Wednesday, July 13, 2011

Julie's Review: Stories I Only Tell My Friends

Stories I Only Tell My Friends: An Autobiography Summary: A wryly funny and surprisingly moving account of an extraordinary life lived almost entirely in the public eye. A teen idol at fifteen, an international icon and founder of the Brat Pack at twenty, and one of Hollywood's top stars to this day, Rob Lowe chronicles his experiences as a painfully misunderstood child actor in Ohio uprooted to the wild counterculture of mid-seventies Malibu, where he embarked on his unrelenting pursuit of a career in Hollywood. The Outsiders placed Lowe at the birth of the modern youth movement in the entertainment industry. During his time on The West Wing, he witnessed the surreal nexus of show business and politics both on the set and in the actual White House. And in between are deft and humorous stories of the wild excesses that marked the eighties, leading to his quest for family and sobriety. Never mean-spirited or salacious, Lowe delivers unexpected glimpses into his successes, disappointments, relationships, and one-of-a-kind encounters with people who shaped our world over the last twenty-five years. These stories are as entertaining as they are unforgettable. ~henryholt.com

Review: I don't think I'm much different from any girl in my age group who had a serious crush on Rob Lowe. So when I heard he was writing a memoir I was interested. When it was published and received rave reviews, I was intrigued enough to want to read it. I'm not a memoir reader. I've tried and I dislike them. This isn't like any memoir I've read...it's interesting and not at all self-serving. I felt like I was sitting across the dinner table with him and he was telling me stories about the business. I think this is rare in a memoir as is the fact that I believe he was unfailingly honest. Did he leave stuff out about his life? Yes, but I'm ok with that. Maybe he'll write another book and I'll run out to buy it.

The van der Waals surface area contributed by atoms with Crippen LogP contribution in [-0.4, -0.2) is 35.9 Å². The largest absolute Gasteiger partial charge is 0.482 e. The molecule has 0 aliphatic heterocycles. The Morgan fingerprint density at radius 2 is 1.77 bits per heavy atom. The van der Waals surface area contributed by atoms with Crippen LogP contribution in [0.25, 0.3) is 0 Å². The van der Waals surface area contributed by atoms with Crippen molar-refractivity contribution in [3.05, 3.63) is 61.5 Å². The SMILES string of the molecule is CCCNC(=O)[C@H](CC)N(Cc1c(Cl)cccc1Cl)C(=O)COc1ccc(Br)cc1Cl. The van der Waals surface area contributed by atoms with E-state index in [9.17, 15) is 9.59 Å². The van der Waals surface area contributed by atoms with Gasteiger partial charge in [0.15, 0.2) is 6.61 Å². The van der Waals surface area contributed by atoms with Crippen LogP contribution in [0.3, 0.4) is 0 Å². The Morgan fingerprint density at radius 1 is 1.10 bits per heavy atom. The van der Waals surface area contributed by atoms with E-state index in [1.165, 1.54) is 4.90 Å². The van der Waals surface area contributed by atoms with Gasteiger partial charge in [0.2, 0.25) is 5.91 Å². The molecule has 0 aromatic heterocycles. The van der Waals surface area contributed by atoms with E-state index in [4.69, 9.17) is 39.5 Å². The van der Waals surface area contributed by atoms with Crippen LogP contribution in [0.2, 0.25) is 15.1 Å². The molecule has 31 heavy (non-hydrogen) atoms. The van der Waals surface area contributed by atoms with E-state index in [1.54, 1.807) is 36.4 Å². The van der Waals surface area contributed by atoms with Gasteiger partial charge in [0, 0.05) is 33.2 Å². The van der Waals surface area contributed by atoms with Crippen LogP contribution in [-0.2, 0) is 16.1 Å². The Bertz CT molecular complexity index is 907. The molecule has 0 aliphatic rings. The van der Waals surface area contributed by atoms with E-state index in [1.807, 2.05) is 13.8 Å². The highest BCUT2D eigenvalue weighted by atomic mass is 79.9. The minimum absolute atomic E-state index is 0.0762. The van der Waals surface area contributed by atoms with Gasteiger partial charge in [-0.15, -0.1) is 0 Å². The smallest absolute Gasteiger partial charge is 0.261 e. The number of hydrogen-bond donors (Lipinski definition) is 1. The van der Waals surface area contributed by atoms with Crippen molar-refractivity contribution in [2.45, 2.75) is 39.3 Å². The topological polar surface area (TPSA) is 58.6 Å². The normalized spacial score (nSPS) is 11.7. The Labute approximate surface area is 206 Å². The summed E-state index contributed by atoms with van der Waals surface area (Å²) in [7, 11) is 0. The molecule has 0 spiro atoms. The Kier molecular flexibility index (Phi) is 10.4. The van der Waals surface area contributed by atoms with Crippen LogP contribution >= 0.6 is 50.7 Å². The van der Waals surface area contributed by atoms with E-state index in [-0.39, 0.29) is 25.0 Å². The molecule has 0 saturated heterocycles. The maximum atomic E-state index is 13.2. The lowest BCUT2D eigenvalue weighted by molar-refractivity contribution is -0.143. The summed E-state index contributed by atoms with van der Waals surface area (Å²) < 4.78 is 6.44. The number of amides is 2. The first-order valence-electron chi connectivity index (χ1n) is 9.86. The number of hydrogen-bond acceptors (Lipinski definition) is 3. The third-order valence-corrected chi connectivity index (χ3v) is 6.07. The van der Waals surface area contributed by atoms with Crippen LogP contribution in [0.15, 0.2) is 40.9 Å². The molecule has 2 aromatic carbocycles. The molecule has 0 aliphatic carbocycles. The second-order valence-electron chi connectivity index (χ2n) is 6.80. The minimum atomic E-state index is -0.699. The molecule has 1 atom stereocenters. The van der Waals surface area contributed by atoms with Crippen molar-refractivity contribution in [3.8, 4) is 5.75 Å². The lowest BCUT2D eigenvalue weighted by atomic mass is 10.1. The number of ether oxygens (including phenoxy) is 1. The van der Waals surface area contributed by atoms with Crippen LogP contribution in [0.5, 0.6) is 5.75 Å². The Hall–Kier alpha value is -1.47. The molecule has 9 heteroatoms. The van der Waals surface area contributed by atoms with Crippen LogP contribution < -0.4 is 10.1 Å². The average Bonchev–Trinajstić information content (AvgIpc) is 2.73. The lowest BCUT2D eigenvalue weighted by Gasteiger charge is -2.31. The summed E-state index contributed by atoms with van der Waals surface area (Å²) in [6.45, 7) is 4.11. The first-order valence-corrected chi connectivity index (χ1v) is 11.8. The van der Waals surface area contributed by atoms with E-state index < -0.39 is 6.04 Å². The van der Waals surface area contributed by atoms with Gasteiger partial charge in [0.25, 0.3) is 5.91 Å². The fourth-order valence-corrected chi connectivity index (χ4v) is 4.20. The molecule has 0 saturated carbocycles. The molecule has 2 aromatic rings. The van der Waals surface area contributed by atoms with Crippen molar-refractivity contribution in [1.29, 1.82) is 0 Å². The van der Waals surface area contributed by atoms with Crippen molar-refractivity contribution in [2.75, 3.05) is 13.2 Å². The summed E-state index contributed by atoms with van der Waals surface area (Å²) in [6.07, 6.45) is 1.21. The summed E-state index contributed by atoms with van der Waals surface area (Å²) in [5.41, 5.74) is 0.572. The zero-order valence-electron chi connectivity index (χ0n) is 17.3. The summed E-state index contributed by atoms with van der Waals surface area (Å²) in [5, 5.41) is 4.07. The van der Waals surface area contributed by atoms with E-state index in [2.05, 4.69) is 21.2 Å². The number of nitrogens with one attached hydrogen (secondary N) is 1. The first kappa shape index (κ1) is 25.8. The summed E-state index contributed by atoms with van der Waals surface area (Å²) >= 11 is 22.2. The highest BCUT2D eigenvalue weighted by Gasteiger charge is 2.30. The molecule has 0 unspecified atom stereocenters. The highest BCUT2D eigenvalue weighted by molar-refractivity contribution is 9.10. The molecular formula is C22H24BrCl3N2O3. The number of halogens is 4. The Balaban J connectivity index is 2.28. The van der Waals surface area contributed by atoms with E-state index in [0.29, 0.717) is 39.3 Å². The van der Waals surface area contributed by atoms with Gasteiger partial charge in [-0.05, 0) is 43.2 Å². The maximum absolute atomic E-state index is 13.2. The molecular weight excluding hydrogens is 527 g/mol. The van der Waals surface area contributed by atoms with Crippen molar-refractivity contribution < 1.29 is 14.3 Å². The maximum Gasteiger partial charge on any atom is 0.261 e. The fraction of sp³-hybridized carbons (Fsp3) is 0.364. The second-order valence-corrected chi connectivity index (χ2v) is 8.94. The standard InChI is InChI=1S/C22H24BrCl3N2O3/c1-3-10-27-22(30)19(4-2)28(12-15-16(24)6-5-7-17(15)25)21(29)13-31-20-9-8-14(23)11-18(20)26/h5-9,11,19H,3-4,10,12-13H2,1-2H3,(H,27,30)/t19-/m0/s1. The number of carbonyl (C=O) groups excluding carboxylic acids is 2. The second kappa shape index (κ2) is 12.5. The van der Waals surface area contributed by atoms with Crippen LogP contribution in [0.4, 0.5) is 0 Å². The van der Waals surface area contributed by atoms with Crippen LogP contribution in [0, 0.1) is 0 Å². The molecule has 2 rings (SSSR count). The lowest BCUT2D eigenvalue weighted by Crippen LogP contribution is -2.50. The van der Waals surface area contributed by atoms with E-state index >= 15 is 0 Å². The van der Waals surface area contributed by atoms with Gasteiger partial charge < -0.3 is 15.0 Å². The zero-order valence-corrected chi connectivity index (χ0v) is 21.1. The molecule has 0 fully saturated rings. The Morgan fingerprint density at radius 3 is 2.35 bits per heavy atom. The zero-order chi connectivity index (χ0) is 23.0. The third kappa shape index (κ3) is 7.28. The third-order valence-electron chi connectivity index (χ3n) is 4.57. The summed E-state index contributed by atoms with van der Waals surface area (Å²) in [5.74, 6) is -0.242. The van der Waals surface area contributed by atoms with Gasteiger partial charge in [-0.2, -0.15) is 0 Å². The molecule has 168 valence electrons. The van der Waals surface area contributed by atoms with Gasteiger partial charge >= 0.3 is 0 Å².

I've always been fascinated with Hollywood and what it takes to become a "star". In fact, I'm pretty sure that if I had ever tried my hand at Hollywood I would have failed miserably. He does an excellent job of taking the reader through his early career and the movies he made. The ones that took off and the ones that didn't. I've always loved The Outsiders

1 comments :

Jenn July 13, 2011 at 8:04 AM  

I don't read memoirs either, but I think I'm putting this one on the TBR pile. Thanks, Jules!

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